Nov 28, 20185 min read

Record Numbers for Black Friday – but What’s Next?

Fredrik Thambert headshot

by Fredrik Thambert

Black Week, which covers Black Friday and Cyber Monday, broke new sales records in 2018 and is becoming ever more digital. But at the same time, criticism of the shopping spree is getting louder.

The dust is settling after a busy week for many merchants. Numbers suggest that Black Friday and Cyber Monday were a big success for retailers who chose to entice consumers with tasty deals. Especially for those selling online. Black Friday pulled in a record $6.22 billion in online sales in the US, according to Adobe Analytics. Cyber Monday was expected to beat that number with $7.8 billion in sales, making it the biggest online shopping day in the history of the country, Marketwatch reports.

And the Black Week phenomenon is picking up speed around the globe, especially in the UK and the Nordic countries, according to a recent report from eMarketer cited by CNBC.

In the UK, forecasts predict record numbers for Black Friday and Cyber Monday, estimating over £7 billion in sales with the majority of purchases done online.

Black Friday – dominated by women

Klarna, responsible for handling almost half of the online payments in Sweden, observed a 36 percent year-on-year increase in transaction volume during Black Week 2018. Black Friday grew by 31 percent from 2017 and Cyber Monday by 32 percent. To put this in real terms, Black Friday 2018 was seven times busier than an average shopping day in terms of volume, Klarna’s data shows.

Looking deeper into the statistics, we can clearly see that women were the biggest spenders in this shopping spree. 6 out of 10 SEK spent during Black Week came from female consumers, and the biggest age group in terms of volume was 26-35-year-olds.

The categories that increased the most compared to Black Week last year were sports, leisure and home decor. But the category that stood out the most compared to an average day was electronics, both among women and men.

“During a normal week, men have on average a 25 percent higher order value than women. But during Black Week 2018, women instead had a one percent higher average order value than men. This might be because women are better at planning their purchases, buying everything they need when prices are discounted. It could also be because many people are bargain hunting in categories they don’t usually shop in during the rest of the year,” says Viveka Söderbäck, Consumer Insight Manager at Klarna.

What’s the future for Black Friday?

One thing is obvious: we’re going to see a greater proportion of transactions being done online rather than in brick-and-mortar stores. Why stand in line for hours when you can get your stuff with a few clicks on your computer or mobile phone?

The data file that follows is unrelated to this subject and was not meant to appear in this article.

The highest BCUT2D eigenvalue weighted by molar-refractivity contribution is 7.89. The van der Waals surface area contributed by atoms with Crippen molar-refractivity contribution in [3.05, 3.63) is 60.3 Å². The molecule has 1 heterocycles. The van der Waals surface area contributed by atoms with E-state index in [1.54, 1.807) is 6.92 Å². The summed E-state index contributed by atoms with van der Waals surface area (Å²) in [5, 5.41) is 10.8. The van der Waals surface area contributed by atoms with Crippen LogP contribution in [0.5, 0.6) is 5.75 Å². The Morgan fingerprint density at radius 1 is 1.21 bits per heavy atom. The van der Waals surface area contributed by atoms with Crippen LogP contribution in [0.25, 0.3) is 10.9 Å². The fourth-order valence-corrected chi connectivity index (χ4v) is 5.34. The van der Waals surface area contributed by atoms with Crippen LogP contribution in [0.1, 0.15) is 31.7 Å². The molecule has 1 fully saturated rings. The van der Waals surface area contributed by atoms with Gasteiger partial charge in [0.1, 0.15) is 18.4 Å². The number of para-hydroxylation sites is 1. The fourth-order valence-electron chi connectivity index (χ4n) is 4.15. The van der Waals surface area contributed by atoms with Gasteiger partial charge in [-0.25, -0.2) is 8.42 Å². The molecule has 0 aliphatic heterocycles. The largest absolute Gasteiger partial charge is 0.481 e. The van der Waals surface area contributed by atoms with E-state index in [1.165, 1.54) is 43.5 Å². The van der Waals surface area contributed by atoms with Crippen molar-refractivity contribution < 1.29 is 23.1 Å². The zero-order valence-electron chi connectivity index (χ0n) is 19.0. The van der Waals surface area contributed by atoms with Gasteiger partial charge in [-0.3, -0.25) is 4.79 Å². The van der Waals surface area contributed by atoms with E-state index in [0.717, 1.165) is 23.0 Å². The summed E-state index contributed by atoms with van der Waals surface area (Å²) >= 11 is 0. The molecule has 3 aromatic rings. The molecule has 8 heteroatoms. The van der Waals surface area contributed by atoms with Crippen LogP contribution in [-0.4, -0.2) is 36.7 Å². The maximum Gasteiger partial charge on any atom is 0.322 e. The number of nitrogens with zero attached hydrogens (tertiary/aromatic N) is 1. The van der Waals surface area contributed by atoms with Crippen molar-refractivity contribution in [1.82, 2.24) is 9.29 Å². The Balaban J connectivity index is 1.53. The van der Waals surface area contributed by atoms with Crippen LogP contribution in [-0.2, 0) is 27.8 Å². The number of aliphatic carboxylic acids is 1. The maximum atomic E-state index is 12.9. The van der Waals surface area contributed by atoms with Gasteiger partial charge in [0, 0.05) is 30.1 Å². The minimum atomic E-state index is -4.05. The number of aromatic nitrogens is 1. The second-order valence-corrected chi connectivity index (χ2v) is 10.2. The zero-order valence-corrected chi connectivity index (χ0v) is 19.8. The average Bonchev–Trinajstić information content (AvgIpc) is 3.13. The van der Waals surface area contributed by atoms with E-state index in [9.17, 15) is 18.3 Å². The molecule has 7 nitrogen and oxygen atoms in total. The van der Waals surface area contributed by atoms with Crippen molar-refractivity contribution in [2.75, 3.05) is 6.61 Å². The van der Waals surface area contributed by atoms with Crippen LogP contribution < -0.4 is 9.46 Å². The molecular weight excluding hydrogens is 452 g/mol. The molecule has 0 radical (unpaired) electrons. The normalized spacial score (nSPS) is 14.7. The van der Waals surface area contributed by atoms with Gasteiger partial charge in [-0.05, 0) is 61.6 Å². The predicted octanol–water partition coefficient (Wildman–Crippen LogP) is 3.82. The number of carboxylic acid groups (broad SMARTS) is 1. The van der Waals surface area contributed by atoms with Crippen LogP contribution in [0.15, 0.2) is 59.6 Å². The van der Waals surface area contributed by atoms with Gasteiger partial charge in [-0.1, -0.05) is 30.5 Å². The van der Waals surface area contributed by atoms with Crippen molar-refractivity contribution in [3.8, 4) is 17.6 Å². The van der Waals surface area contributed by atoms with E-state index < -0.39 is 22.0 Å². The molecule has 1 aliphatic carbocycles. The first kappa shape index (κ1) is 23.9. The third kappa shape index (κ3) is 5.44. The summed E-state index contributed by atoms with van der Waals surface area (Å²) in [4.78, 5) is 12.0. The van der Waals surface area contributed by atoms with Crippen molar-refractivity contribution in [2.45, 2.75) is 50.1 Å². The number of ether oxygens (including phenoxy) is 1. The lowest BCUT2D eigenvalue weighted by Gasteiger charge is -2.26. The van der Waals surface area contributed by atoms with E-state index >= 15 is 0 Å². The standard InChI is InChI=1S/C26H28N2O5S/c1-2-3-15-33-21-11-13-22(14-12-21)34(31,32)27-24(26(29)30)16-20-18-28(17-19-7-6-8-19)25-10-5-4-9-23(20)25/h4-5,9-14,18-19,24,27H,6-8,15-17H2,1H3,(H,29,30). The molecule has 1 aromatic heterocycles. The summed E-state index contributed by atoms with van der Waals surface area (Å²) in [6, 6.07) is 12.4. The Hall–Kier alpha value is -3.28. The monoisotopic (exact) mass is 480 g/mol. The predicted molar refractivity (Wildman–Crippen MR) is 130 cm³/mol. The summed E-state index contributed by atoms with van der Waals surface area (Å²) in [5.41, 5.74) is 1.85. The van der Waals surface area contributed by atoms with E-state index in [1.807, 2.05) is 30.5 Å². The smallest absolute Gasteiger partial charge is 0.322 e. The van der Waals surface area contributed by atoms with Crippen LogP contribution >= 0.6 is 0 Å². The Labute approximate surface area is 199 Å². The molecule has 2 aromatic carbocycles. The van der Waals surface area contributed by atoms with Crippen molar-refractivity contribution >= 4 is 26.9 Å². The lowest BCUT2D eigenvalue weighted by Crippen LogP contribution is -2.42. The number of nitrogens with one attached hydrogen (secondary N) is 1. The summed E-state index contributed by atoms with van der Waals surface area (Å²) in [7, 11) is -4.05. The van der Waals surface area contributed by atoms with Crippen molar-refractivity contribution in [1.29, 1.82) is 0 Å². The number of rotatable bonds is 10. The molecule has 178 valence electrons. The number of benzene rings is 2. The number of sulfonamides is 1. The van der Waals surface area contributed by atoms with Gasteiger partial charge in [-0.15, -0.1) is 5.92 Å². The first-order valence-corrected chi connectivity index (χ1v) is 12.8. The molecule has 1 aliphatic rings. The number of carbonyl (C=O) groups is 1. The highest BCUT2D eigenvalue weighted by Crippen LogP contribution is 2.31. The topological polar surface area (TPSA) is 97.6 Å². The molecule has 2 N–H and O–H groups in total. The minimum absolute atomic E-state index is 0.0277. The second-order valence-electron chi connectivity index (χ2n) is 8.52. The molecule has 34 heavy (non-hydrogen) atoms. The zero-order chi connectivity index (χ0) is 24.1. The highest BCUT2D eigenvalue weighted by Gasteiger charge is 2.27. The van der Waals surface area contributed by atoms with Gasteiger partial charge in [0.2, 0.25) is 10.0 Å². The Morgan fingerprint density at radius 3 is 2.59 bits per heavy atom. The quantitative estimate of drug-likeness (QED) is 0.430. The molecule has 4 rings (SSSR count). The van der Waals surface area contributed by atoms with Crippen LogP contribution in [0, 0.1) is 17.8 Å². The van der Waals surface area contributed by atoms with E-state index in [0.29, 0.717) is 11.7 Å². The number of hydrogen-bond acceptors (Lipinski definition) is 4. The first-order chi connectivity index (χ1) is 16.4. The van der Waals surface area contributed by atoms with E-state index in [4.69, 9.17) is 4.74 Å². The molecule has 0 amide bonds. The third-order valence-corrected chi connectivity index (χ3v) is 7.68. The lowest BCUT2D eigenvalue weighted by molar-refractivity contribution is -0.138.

But even if Black Friday 2018 meant new records for many merchants, there are signs that the growth of the phenomenon is slowing down, at least in Sweden. Between 2016 and 2017, the volume growth was 76 percent – more than double this year’s 31 percent increase recorded through Klarna’s systems.

There are two trends that might have affected this. The first one being that merchants are now offering bargains during the entire week, instead of only on Black Friday. This means that consumers don’t have to rush to the stores on one particular day to get their hands on the discounted goods. For merchants, this can lead to better revenue over the whole week but a more moderate peak on Black Friday itself.

Another aspect is the growing criticism of Black Friday as a symbol of unsustainable consumerism. As a consequence of this movement, many merchants chose to refrain from offering mouth-watering discounts this year. Some even seized the opportunity to make a statement against the shopping frenzy.

The most talked about example of boycotting Black Friday in recent years is the American outdoor retailer REI, and their campaign #OptOutside. They also decided to close their stores during Black Friday, instead paying their employees to spend time outdoors. The statement led to a massive PR boost for the brand, and many merchants have since followed their lead.

Another retailer bucking the trend is the clothing brand Asket which, as a contrast to many competitors, decided to close their webshop altogether. Site visitors just got the following statement during Black Friday:


Some retailers also launched the concept “Green Friday”, offering discounts only on sustainable brands in their stores. A smart way of taking part in the shopping spree, and at the same time promoting eco-friendly alternatives.

Will we see more merchants taking a stance against Black Friday in future? Most probably yes, especially with growing awareness of how our shopping habits are affecting the environment as well.

Will it lead to the end of discounts and bargain hunting? Most certainly not. Peoples’ minds are still hard-wired to look for great value. That’s why clearance sales and “Buy one, get one free” offers still work, even though they’re the oldest trick in the book.

What it comes down to is how you as a merchant want to be perceived. If you want to build a premium brand, it will become increasingly important to focus on sustainability in order to attract eco-minded consumers. But if your business model is dependant on discounts, then Black Friday will be waiting faithfully for you next year.